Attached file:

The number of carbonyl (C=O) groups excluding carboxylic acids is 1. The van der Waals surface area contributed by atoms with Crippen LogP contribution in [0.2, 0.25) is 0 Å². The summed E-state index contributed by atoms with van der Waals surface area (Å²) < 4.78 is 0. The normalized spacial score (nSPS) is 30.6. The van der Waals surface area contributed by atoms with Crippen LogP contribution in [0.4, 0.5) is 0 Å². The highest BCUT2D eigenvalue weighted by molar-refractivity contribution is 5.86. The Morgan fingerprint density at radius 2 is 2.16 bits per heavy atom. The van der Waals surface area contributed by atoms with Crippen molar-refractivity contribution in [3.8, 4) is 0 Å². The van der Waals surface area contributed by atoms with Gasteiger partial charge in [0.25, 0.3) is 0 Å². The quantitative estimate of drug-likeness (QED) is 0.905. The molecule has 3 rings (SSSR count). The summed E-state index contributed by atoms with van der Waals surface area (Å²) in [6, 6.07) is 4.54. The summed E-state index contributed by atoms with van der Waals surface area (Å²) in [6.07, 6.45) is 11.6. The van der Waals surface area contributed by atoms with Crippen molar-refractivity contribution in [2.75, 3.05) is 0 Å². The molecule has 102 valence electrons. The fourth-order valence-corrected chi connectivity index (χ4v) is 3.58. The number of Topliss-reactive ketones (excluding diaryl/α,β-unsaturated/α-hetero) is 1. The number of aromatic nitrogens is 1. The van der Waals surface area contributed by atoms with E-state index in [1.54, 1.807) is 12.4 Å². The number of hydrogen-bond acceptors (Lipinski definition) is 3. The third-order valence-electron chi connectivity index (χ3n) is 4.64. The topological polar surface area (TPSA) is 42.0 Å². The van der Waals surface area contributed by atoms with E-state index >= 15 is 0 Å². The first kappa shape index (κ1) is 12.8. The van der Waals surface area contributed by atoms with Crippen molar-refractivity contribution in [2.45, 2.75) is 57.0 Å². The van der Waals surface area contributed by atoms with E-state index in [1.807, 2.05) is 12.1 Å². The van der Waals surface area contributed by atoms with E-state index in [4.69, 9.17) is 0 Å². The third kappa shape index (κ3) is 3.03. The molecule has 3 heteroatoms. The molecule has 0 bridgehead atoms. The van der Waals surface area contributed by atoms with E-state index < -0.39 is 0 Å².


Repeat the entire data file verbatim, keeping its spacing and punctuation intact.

The number of carbonyl (C=O) groups excluding carboxylic acids is 1. The van der Waals surface area contributed by atoms with Crippen LogP contribution in [0.2, 0.25) is 0 Å². The summed E-state index contributed by atoms with van der Waals surface area (Å²) < 4.78 is 0. The normalized spacial score (nSPS) is 30.6. The van der Waals surface area contributed by atoms with Crippen LogP contribution in [0.4, 0.5) is 0 Å². The highest BCUT2D eigenvalue weighted by molar-refractivity contribution is 5.86. The Morgan fingerprint density at radius 2 is 2.16 bits per heavy atom. The van der Waals surface area contributed by atoms with Crippen molar-refractivity contribution in [3.8, 4) is 0 Å². The van der Waals surface area contributed by atoms with Gasteiger partial charge in [0.25, 0.3) is 0 Å². The quantitative estimate of drug-likeness (QED) is 0.905. The molecule has 3 rings (SSSR count). The summed E-state index contributed by atoms with van der Waals surface area (Å²) in [6, 6.07) is 4.54. The summed E-state index contributed by atoms with van der Waals surface area (Å²) in [6.07, 6.45) is 11.6. The van der Waals surface area contributed by atoms with Crippen molar-refractivity contribution in [2.75, 3.05) is 0 Å². The molecule has 102 valence electrons. The fourth-order valence-corrected chi connectivity index (χ4v) is 3.58. The number of Topliss-reactive ketones (excluding diaryl/α,β-unsaturated/α-hetero) is 1. The number of aromatic nitrogens is 1. The van der Waals surface area contributed by atoms with E-state index in [1.54, 1.807) is 12.4 Å². The number of hydrogen-bond acceptors (Lipinski definition) is 3. The third-order valence-electron chi connectivity index (χ3n) is 4.64. The topological polar surface area (TPSA) is 42.0 Å². The van der Waals surface area contributed by atoms with E-state index >= 15 is 0 Å². The first kappa shape index (κ1) is 12.8. The van der Waals surface area contributed by atoms with Crippen molar-refractivity contribution in [2.45, 2.75) is 57.0 Å². The van der Waals surface area contributed by atoms with E-state index in [1.807, 2.05) is 12.1 Å². The van der Waals surface area contributed by atoms with E-state index in [4.69, 9.17) is 0 Å². The third kappa shape index (κ3) is 3.03. The molecule has 3 heteroatoms. The molecule has 0 bridgehead atoms. The van der Waals surface area contributed by atoms with E-state index < -0.39 is 0 Å².